That of theme is an essential concept in creative writing. In fact, it can give a work of fiction depth and resonance beyond belief.
However, it is important to make sure we know what a theme really is.
In particular we must pay attention not to confuse it with the subject of a story.
For example, in the Lord of the Rings Frodo must travel to Mount Doom to destroy the One Ring, the only able to rule the other Rings of Power. We can therefore say that the battle for power is the subject of the story.
Instead, the main theme of The Lord of the Rings (or rather one of its main themes) has to do with the inherent ability power has to corrupt who wields it.
To make things clearer, just think of a book about the war. In such a case the war would be the subject of the book.
Instead, the take of the author on such a subject would be the theme. For example, some authors might decide to explore the theme of the inevitability of war, some others might focus on the loss and pain war causes, yet some others might decide to depict war like an opportunity–you get the idea.
Obviously, in a novel themes can be more than one. Besides, while some may be quite prominent, others might be only briefly touched upon.
How to find the theme in your stories–my take
When I write, I work hard to make sure my stories flow as smoothly as possible, and that I don’t repeat the same ideas over and over. During my first draft I don’t pay any particular attention to any theme at all. I just write, write, and write some more.
I write because I have stories I want to tell–I have stories I need to tell. However, even if I don’t necessarily write because I want to make a point about some particular subject, more often than not I end up making a lot of points all the same.
This is fine if it just happens. Serendipity is a term on the rise. You can call it any way you want. What matters is that you wrote your first draft thinking only about the story.
I’m saying this for a simple reason. In my experience, every time I ever tried to write a story because I wanted to make a point, I ended up either abandoning the story halfway through, or, on those rare occasions I ended it, with a major fiasco.
As a matter of fact, I discovered that instead of starting out with an idea about the point I want to make, it’s a lot more effective to follow the opposite process.
This means I let that part of my mind that is essentially devoted to reading find the ideas and the stories she wants to read about. Not because they are deep or profound or who knows what else. But just because they seem interesting.
For example, just think about the following scenario.
All of a sudden water stops coming out from the faucets in James’ apartment. And the girl he has been after over the past few months has finally accepted his invite to come over to listen to some good music. The only problem is James has just got back home from the gym and reeks like hell. He needs to shower and he can’t.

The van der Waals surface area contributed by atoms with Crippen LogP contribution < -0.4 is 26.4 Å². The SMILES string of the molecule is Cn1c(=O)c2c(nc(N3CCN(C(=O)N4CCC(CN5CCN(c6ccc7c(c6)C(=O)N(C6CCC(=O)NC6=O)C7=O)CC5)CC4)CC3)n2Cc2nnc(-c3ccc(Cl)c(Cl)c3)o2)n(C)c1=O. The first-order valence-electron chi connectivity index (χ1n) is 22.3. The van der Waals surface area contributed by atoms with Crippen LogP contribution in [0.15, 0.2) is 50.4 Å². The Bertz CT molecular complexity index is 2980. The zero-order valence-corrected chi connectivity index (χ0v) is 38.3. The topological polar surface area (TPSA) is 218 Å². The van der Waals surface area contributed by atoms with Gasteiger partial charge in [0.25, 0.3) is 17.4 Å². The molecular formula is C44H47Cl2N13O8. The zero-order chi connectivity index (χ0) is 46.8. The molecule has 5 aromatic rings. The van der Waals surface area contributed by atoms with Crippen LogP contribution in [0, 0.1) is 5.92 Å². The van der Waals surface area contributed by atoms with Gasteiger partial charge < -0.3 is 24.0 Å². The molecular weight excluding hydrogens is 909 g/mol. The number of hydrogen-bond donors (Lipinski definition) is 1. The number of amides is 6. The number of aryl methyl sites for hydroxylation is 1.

This setting is banal. Of course it is. But if properly treated it can also unearth interesting aspects of our modern way of life. Here lie several themes that could be explored. For example, the way we take for granted way too many things–like running water at will; the way bodily smells are becoming sort of taboos in our society; or how desperate we are for some meaningful relationship.
However, as I said, these days I never write with any theme in mind. I just let the situation play out by itself.
One moment I don’t know what my protagonist is going to do, and a moment later I see him going down in the basement with a bucket in his hand–the reasoning being that maybe it’s a matter of pressure and so down there could find the water he needs so much. But then, as soon as James leaves his apartment, water starts to pour down from the shower. Because, you see, he was in such a hurry he left it open… and now Claire the blonde who lives on the third floor stops him to ask him questions about the gym he goes to…
Digging up the fossil – building the T-rex
Only when the first draft is finished I set about to find out what are the points my story makes–that is, if there are such points.
Stephen King in On Writing describes this process as digging up the fossil. He is absolutely right about that. Because it’s only when you have finished your first draft that you can begin to notice what the story is really about, and you can move from how to find the theme in your story to how to adequately showcase it.
Because, as writers, we have the opportunity not only of digging out the fossil, but also of recreating the damn whole dinosaur. If we want to, we can make it a big and mean T-Rex.
Because our story has to bite hard if we want to have at least a chance of leaving a mark in our readers’ mind. And what could ever possibly be better than teeth marks? Sure, metaphorical as you will, but still T-Rex teeth.